Philosophy

I am so passionate about self carriage! For horses and riders, under saddle, and on the ground, it’s the holy grail! On the way to self carriage, a horse works through stiffness and asymmetry in his body, he finds strength and balance. He learns to focus, to be calm. He takes interest in, and enjoyment from his work.

I consider self carriage to be physical, mental, and emotional. A horse in self carriage is not held together by the riders rein, leg, or seat. He carries his weight and his frame himself. He moves with impulsion, engagement, and balance. When you have self carriage, you also have a supple, light and responsive horse.

The mental and emotional aspects of self carriage indicate a horse who has tapped into the horse-rider partnership. He trusts his rider’s judgement, but knows that his voice will be heard. He is not afraid to make a mistake or explore. He’s monitoring his own actions, reactions, and his rider. He’s looking to do the right thing, listening intently to his rider. A horse in self carriage has voluntarily and willingly decided to participate, and has found intrinsic joy in his work. Mental and emotional self carriage cannot be forced or faked.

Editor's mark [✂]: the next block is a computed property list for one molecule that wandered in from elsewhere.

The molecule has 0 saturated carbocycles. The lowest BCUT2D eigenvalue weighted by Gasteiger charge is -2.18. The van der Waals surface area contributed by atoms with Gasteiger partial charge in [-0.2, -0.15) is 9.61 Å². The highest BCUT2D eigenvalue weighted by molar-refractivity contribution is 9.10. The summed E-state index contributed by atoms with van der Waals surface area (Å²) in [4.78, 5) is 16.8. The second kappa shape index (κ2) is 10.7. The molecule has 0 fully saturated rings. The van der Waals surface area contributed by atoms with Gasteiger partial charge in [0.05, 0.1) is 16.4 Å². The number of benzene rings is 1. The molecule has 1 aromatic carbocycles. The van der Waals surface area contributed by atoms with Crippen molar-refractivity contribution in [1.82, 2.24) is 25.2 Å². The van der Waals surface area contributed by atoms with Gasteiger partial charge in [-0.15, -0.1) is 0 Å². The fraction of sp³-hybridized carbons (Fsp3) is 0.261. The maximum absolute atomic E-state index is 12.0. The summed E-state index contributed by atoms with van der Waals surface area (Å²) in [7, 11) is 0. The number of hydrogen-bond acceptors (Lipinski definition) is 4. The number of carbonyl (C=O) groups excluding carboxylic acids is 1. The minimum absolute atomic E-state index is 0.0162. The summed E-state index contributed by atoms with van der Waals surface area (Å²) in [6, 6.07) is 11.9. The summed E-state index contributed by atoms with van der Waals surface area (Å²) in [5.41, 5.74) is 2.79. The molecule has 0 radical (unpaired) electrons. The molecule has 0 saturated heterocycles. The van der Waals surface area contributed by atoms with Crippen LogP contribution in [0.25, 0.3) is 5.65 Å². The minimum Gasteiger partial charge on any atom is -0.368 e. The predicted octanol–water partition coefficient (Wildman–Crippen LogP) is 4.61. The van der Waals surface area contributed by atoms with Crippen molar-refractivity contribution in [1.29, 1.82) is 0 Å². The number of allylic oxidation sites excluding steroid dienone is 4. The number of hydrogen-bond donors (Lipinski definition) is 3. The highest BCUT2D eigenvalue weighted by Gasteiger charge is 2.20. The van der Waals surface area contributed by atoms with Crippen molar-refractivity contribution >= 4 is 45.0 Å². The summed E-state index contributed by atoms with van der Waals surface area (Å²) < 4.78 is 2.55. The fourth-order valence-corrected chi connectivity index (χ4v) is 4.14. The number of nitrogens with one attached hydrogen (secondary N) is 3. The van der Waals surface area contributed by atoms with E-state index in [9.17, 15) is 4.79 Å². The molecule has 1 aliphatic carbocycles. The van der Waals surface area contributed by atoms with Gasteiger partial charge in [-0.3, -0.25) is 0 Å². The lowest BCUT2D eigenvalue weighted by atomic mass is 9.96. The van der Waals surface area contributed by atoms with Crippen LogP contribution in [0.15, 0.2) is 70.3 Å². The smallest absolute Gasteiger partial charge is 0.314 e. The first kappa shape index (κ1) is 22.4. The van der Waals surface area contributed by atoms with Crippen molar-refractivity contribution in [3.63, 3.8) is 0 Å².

Horses who have achieved self carriage on the ground hold their own space, have mastered their reactive nature, and respect the space of the humans around them. They display a calm curiosity in and engagement with their surroundings.

I do not pull horses together, push them together, hold them up or rescue them from a mistake. There are no shortcuts to the holy grail of self carriage and to seek it requires trust in the process and the willingness and humility to wait out the awkward, head in the air, out of balance phase. This is a slower path, but deeply rewarding.